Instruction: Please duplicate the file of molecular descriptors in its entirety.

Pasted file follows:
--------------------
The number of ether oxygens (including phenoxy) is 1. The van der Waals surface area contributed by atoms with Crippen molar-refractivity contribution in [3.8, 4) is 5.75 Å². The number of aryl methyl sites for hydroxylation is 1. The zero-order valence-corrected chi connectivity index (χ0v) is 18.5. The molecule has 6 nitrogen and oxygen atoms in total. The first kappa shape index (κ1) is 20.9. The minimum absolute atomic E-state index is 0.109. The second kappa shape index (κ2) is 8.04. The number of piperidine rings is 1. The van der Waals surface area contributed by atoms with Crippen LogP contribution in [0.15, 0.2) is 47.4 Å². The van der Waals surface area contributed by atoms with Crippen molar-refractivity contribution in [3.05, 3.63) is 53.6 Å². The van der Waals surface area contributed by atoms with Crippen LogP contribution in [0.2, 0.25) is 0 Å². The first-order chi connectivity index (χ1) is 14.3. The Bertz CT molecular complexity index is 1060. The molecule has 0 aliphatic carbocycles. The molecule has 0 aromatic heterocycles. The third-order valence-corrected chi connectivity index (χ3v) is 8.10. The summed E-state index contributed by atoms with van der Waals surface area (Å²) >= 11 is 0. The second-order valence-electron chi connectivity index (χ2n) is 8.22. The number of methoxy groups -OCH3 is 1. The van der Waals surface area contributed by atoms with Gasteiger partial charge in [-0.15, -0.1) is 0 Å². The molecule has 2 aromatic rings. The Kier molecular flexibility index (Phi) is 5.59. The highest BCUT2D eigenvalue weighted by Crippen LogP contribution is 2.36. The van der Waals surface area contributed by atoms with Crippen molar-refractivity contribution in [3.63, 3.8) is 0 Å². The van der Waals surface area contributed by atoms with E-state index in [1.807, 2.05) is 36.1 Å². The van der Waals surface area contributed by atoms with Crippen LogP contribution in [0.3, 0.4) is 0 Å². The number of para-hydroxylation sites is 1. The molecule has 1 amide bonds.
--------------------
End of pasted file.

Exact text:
The number of ether oxygens (including phenoxy) is 1. The van der Waals surface area contributed by atoms with Crippen molar-refractivity contribution in [3.8, 4) is 5.75 Å². The number of aryl methyl sites for hydroxylation is 1. The zero-order valence-corrected chi connectivity index (χ0v) is 18.5. The molecule has 6 nitrogen and oxygen atoms in total. The first kappa shape index (κ1) is 20.9. The minimum absolute atomic E-state index is 0.109. The second kappa shape index (κ2) is 8.04. The number of piperidine rings is 1. The van der Waals surface area contributed by atoms with Crippen LogP contribution in [0.15, 0.2) is 47.4 Å². The van der Waals surface area contributed by atoms with Crippen molar-refractivity contribution in [3.05, 3.63) is 53.6 Å². The van der Waals surface area contributed by atoms with Crippen LogP contribution in [0.2, 0.25) is 0 Å². The first-order chi connectivity index (χ1) is 14.3. The Bertz CT molecular complexity index is 1060. The molecule has 0 aliphatic carbocycles. The molecule has 0 aromatic heterocycles. The third-order valence-corrected chi connectivity index (χ3v) is 8.10. The summed E-state index contributed by atoms with van der Waals surface area (Å²) >= 11 is 0. The second-order valence-electron chi connectivity index (χ2n) is 8.22. The number of methoxy groups -OCH3 is 1. The van der Waals surface area contributed by atoms with Gasteiger partial charge in [-0.15, -0.1) is 0 Å². The molecule has 2 aromatic rings. The Kier molecular flexibility index (Phi) is 5.59. The highest BCUT2D eigenvalue weighted by Crippen LogP contribution is 2.36. The van der Waals surface area contributed by atoms with Crippen molar-refractivity contribution in [3.63, 3.8) is 0 Å². The van der Waals surface area contributed by atoms with E-state index in [1.807, 2.05) is 36.1 Å². The van der Waals surface area contributed by atoms with Crippen LogP contribution in [0.3, 0.4) is 0 Å². The number of para-hydroxylation sites is 1. The molecule has 1 amide bonds.